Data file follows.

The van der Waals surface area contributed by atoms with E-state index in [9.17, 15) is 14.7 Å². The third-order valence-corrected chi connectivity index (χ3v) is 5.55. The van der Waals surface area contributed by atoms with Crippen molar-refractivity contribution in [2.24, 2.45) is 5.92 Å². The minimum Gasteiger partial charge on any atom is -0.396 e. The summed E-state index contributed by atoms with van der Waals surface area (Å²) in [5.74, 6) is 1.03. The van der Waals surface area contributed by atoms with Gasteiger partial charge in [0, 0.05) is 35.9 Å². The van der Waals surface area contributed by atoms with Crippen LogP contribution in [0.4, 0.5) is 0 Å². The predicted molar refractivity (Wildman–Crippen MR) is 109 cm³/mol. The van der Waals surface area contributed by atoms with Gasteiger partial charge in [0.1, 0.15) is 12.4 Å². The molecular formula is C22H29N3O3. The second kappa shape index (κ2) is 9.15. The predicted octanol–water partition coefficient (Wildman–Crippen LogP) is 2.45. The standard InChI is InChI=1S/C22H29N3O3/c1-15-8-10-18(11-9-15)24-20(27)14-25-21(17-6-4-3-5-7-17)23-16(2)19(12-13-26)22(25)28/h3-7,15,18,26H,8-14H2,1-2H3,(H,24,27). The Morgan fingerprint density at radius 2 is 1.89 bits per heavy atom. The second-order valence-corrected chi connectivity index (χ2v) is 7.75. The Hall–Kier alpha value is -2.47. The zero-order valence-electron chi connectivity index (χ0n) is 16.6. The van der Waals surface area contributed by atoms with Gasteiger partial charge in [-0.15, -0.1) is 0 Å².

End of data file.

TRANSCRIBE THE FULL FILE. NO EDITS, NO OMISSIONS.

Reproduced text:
The van der Waals surface area contributed by atoms with E-state index in [9.17, 15) is 14.7 Å². The third-order valence-corrected chi connectivity index (χ3v) is 5.55. The van der Waals surface area contributed by atoms with Crippen molar-refractivity contribution in [2.24, 2.45) is 5.92 Å². The minimum Gasteiger partial charge on any atom is -0.396 e. The summed E-state index contributed by atoms with van der Waals surface area (Å²) in [5.74, 6) is 1.03. The van der Waals surface area contributed by atoms with Gasteiger partial charge in [0, 0.05) is 35.9 Å². The van der Waals surface area contributed by atoms with Crippen LogP contribution in [0.4, 0.5) is 0 Å². The predicted molar refractivity (Wildman–Crippen MR) is 109 cm³/mol. The van der Waals surface area contributed by atoms with Gasteiger partial charge in [0.1, 0.15) is 12.4 Å². The molecular formula is C22H29N3O3. The second kappa shape index (κ2) is 9.15. The predicted octanol–water partition coefficient (Wildman–Crippen LogP) is 2.45. The standard InChI is InChI=1S/C22H29N3O3/c1-15-8-10-18(11-9-15)24-20(27)14-25-21(17-6-4-3-5-7-17)23-16(2)19(12-13-26)22(25)28/h3-7,15,18,26H,8-14H2,1-2H3,(H,24,27). The Morgan fingerprint density at radius 2 is 1.89 bits per heavy atom. The second-order valence-corrected chi connectivity index (χ2v) is 7.75. The Hall–Kier alpha value is -2.47. The zero-order valence-electron chi connectivity index (χ0n) is 16.6. The van der Waals surface area contributed by atoms with Gasteiger partial charge in [-0.15, -0.1) is 0 Å².